Undersea volcanic rocks offer storage for greenhouse gases

  • Chicago (IL) - A group of scientists has conducted experiments utilizing deep ocean-floor drilling to show that volcanic rocks located off of the West Coast of the U.S. and in other areas could potentially be capable of securely capturing and storing large amounts of global-warming causing carbon dioxide that is captured from power plants and other sources. According to the scientists, natural chemical reactions under 30,000 square miles of ocean floor off of the coast of Oregon, California, Washington and British Columbia could potentially be capable of trapping as much as 150 years worth of U.S. carbon dioxide production.

    The process has been deemed carbon sequestration and the interest in the process is beginning to grow worldwide. As of yet, there are no large-scale projects underway, and other geological settings could potentially pose problems. For example, the petroleum industry has been pumping carbon dioxide into voids that were left by old oil wells on a small scale. Some individuals fear that these could eventually leak, which would allow gas to seep back into the air which could be harmful for individuals in the area.

    However, lead author David Goldberg, a geophysicist at Columbia University's Lamont-Doherty Earth Observatory, called the study "the first good evidence that this kind of carbon burial is feasible."

    "We are convinced that the sub-ocean floor is a significant part of the solution to the global climate problem," said Goldberg. "Basalt reservoirs are understudied. They are immense, accessible and well sealed - a huge prize in the search for viable options." One of the main advantages, he said, is a chemical process between basalt and pumped-in carbon dioxide that would convert the carbon into a solid mineral.

    In their study findings, Goldberg and the scientists he worked with, Taro Takahashi and Angela Slagle, utilized findings from pervious deep-ocean drilling studies at the Jauna de Fuca plate, which is located about 100 miles off of the Pacific coast. They used the findings to chart a vast basalt formation they feel could be used for this type of pumping. Basalt is the basic component of the ocean floors: It is hardened lava that has erupted from volcanoes and fissures under the oceans and seas. Off of the Pacific coast, the majority of the basalt is located in a depth of 2700 meters (8850 feet) and below 200 meters (650 feet) or more of overlying fine-grained sediment.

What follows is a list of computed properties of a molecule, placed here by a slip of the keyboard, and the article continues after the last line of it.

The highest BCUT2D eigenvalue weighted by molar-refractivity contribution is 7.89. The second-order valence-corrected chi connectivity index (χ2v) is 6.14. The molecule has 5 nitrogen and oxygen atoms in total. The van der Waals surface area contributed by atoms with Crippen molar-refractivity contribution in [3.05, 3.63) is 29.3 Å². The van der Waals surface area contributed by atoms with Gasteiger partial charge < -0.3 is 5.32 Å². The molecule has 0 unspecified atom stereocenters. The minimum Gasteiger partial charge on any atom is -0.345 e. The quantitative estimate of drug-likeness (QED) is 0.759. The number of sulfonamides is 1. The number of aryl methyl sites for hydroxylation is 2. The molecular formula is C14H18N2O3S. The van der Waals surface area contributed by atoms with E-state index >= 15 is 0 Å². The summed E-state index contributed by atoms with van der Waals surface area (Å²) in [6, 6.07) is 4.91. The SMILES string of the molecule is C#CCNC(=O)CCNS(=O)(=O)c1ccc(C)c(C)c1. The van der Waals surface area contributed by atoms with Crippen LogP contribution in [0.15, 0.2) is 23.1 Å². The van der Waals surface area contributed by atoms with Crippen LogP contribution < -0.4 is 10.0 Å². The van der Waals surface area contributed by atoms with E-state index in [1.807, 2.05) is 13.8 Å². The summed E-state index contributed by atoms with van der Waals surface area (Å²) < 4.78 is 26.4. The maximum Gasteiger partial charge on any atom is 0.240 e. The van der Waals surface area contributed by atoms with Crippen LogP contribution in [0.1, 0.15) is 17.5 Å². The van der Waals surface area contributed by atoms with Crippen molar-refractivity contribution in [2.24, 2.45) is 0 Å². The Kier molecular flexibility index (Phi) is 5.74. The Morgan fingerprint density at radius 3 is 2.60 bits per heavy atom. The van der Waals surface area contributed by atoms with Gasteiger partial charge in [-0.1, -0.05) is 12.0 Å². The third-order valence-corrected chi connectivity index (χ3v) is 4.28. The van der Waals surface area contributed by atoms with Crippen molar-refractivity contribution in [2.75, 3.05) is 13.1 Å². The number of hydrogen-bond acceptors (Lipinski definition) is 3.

The Integrated Ocean Drilling Programs apparently has shown that the rock is porous and honeycombed with watery channels that could provide space for pressurized carbon dioxide. The scientists created a map of specific sites that are isolated from earthquakes, hydrothermal vents, or other factors that might upset the system.

    Ongoing experiments that have been conducted by Lamont scientists on land have shown that when carbon dioxide is combined with basalt, the gas and components of the rock react together naturally, creating a solid carbonate like chalk. To demonstrate the effect, a separate team that will be lead by Lamont geochemist Juerg Matter plans to pump will into a basalt formation on land located at a power plant near Reykjavik, Iceland.

    While basalts exist at or near the surface of other land areas such as the northeast United States, the Carribean, North and South Africa and southeast Asia, Goldberg claims that undersea basalts, which tend to be widespread, could be potentially larger and better than the ones available on land. It is believed that the carbon dioxide that does not actually react with the rock will be heavier than the seawater and won’t be able to rise back to the top. And even if it did escape, the rock would actually hit the overlying impermeable cap of clay like sediment in areas such as the Juan de Fuca plate.

    Individuals that are skeptical of the process have pointed out that getting the carbon dioxide to the particular sites would be difficult and expensive. But Goldberg feels that the West Coast formations should be close enough to the land that delivery via pipelines or tankers would be feasible. He has called on the government to study and survey the details of how the idea might be possible, and whether or not the economics work out. Currently, the United States spends about $40 million a year on the study of carbon sequestration, but the majority of it goes to land based research. "Forty million is about the opening-day box office for Finding Nemo," Goldberg said.

    The concept of ocean carbon sequestration could be a big deal in our opinion. What are your thoughts? Let us know by writing a comment below.